Minister allows foreign universities in special zones

Thailand is poised to issue a new decree that will allow foreign universities to operate in its special economic zones under a plan approved last week by the cabinet and military junta, also known as the National Council for Peace and Order, led by Prime Minister Prayut Chan-ocha.

“At the moment the law does not allow for this and makes it very tough [for foreign universities] so for my policy I am using the military’s power under Article 44 of the constitution for the prime minister to allow foreign universities to be set up with exemptions from the rules and normal regulations. That can be done and will probably be signed within this week,” Thailand’s Education Minister Teerakiat Jareonsettasin told University World News on Wednesday.

"It has already been agreed,” he said. “It will be a very simple decree under Article 44 – it will say, 'those who are interested, please come, you will be exempt from the normal rules'.”

Article 44 of the constitution gives the junta absolute powers.

According to the reports, two junta orders under Article 44 of the interim constitution will have to be published in the Royal Gazette before talks with interested countries and institutions can start.

Countries such as Japan, the United States and the United Kingdom have shown an interest, Teerakiat said, speaking in London in the margins of the British Council’s Going Global 2017 conference.

He said this would provide the stability for universities to make long-range plans. “Article 44 will stay. Whatever government comes they cannot revoke [it] because it is part of the constitution.”

Approval for foreign university branch campuses will start with those who want to set up in the Eastern Economic Corridor or EEC, a project approved by the Thai cabinet last year and which includes the three Eastern provinces of Rayong, Chonburi and Chachoengsao.

Under the plan, the EEC is expecting to see some US$43 billion in direct foreign investment in industries and services in the next five years, in particular in industries such as health, smart electronics, agriculture and biotechnology, aviation, biofuels, and digital services under a plan known as ‘Thailand 4.0’ – a new innovation-led economic model.

Skills gap

The EEC is already simplifying and waiving onerous rules for foreign investment, and providing tax breaks for industries, and foreign universities will be crucial to plug the skills gap as these industries expand.

If foreign universities “just want to come in and open normal, mundane departments that the Thais can do like departments of MBA, we will not allow it because it does not serve our purpose. We are very focused on universities that provide science and technologies that our own country cannot do. Even institutions that focus on certain vocational skills, they can [come in],” Teerakiat said.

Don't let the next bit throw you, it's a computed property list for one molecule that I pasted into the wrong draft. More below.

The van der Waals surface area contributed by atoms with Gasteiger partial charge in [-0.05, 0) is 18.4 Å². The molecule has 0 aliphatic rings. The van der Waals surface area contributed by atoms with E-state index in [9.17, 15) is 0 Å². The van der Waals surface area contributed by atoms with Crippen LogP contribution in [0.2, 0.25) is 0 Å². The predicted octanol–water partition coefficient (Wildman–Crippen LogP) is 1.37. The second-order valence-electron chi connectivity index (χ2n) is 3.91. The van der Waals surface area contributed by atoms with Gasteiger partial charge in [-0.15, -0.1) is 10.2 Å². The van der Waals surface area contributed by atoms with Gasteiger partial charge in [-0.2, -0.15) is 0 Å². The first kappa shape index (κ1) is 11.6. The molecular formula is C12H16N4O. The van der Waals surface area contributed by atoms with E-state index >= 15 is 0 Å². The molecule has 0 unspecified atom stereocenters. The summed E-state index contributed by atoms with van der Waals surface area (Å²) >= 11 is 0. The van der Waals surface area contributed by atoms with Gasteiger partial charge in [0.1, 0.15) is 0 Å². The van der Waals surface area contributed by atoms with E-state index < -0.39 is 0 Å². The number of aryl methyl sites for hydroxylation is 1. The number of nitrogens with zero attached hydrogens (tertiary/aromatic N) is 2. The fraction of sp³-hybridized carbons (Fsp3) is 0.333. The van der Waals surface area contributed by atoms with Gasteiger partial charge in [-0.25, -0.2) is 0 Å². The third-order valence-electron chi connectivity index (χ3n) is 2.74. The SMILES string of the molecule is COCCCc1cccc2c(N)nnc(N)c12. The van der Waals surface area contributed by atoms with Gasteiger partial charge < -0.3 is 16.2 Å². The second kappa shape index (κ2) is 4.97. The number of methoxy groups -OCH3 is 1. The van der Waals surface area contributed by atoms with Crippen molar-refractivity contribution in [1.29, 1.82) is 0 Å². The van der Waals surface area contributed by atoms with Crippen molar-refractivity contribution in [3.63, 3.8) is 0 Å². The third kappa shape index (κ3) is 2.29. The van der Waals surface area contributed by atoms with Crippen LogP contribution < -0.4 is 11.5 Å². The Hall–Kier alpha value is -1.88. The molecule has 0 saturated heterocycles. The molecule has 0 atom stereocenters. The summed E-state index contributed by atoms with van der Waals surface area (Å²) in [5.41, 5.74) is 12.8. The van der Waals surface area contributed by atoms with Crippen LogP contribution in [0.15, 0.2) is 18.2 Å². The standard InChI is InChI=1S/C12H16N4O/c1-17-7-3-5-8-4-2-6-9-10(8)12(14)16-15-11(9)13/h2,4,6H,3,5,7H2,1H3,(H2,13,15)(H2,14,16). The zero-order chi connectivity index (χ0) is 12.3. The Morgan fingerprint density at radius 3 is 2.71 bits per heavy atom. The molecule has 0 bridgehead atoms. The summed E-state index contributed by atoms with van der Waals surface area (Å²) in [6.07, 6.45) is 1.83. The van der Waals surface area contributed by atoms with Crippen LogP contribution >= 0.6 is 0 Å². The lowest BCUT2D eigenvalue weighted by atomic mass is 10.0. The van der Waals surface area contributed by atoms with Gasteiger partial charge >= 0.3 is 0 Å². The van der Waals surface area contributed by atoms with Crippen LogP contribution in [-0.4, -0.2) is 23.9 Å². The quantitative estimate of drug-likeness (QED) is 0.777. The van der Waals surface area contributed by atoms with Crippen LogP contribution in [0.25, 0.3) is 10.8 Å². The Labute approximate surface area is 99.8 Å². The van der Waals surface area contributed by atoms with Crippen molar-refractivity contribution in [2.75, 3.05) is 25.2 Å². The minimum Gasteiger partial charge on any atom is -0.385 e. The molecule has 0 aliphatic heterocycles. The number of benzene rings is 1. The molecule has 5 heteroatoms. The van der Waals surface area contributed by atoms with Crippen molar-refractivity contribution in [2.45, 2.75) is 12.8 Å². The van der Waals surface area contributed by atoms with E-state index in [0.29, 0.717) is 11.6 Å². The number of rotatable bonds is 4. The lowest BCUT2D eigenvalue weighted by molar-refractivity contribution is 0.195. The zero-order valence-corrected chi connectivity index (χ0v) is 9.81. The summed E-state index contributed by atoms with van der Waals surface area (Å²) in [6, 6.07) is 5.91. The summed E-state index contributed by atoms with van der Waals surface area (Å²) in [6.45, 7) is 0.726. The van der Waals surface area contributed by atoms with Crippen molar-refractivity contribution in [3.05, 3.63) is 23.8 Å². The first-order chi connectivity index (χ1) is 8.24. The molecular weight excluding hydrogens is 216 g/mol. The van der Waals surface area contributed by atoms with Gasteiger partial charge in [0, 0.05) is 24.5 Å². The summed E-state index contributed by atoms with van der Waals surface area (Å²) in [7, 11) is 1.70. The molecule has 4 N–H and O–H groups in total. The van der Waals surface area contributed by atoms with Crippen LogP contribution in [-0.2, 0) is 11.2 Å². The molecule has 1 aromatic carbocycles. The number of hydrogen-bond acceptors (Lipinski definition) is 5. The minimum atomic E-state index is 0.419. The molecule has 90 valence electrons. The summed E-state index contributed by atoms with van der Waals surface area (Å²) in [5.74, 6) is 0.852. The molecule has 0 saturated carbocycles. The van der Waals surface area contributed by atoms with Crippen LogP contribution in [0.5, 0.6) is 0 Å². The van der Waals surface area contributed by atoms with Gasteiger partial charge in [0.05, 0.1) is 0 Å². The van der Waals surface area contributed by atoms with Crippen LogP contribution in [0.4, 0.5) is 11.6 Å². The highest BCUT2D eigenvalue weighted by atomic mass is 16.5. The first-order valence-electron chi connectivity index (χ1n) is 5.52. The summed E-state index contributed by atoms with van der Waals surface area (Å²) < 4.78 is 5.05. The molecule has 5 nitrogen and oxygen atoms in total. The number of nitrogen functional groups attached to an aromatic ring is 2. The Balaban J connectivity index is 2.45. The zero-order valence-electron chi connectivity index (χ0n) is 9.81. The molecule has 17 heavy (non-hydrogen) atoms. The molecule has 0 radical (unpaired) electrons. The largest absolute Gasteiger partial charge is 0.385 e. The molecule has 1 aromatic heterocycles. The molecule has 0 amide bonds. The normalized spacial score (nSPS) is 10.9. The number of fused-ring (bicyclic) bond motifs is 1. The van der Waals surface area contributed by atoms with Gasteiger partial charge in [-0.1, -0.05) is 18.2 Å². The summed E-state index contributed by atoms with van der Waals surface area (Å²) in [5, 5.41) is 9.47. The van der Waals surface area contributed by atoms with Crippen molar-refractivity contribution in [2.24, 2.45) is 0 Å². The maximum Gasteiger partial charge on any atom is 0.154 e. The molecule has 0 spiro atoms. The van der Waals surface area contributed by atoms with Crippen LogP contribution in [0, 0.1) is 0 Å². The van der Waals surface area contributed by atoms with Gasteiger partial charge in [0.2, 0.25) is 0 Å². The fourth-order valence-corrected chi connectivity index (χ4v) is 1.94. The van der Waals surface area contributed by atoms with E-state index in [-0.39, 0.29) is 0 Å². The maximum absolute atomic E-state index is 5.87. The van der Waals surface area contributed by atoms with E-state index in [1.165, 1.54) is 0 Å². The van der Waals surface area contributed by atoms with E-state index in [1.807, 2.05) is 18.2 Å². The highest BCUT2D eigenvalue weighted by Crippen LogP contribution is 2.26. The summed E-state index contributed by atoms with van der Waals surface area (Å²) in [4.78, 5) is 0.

A committee chaired by the education minister will decide which institutions and programmes will be accepted, the minister said. “Once they are interested, we will invite them to come and we will look at their proposal but we don’t want to delay.”

He said the committee will set up a system of quality control that will be of “international standards”.

“The [foreign] universities will have to prove that they will have quality assurance.”

Teerakiat said foreign universities can already come into the country and collaborate with Thai universities but then they have to follow Thai university rules and are subject to “all kinds of extreme, stringent bureaucracy". For example, he said, “they cannot award their own degrees, they are just partners".

“The idea under this new decree is that they can award their own degrees, they can arrange their own teaching, they can bring in their own professors. There will be a tax ceiling that will be very encouraging. So, for example, instead of a tax of 37% for individuals in this country for high earners, it will be capped at 17%.”

Teerakiat said some 42 universities in Japan had already sent representatives to Bangkok. “They are already waiting” for the changes, he said.

He added that Carnegie Mellon University in the US was interested in setting up a digital technology degree in conjunction with a university in Bangkok. “They want to award their own degree,” he said.

Competition concerns

Not everyone is welcoming the new policy. Arnond Sakworawich, a lecturer in risk management at the Graduate School of Applied Statistics at the National Institute of Development Administration in Bangkok, has said overseas branch campuses on Thailand’s borders could jeopardise the country’s own universities at a time when the higher education market has been shrinking due to demographic decline.

During last year’s admissions cycle, universities had vacancies for up to 150,000 students but only 80,000 applied to sit the entrance test, he told the Bangkok Post newspaper.

But Teerakiat said people “shouldn’t be worried that they will steal students from Thai universities because the courses will be for different target groups”.

“Also, it is market driven. If they cannot get the students, they will fail. They will die,” the minister told University World News. “If they come we exempt them from all the rules, but they have to compete [with local institutions], and they have to survive so it is up to them.”

Suchatvee Suwansawat, rector of King Mongkut’s Institute of Technology Ladkrabang and head of the Council of University Presidents of Thailand, said the changes would improve the country’s education and research environments while also allowing Thai institutions to learn from leading foreign universities.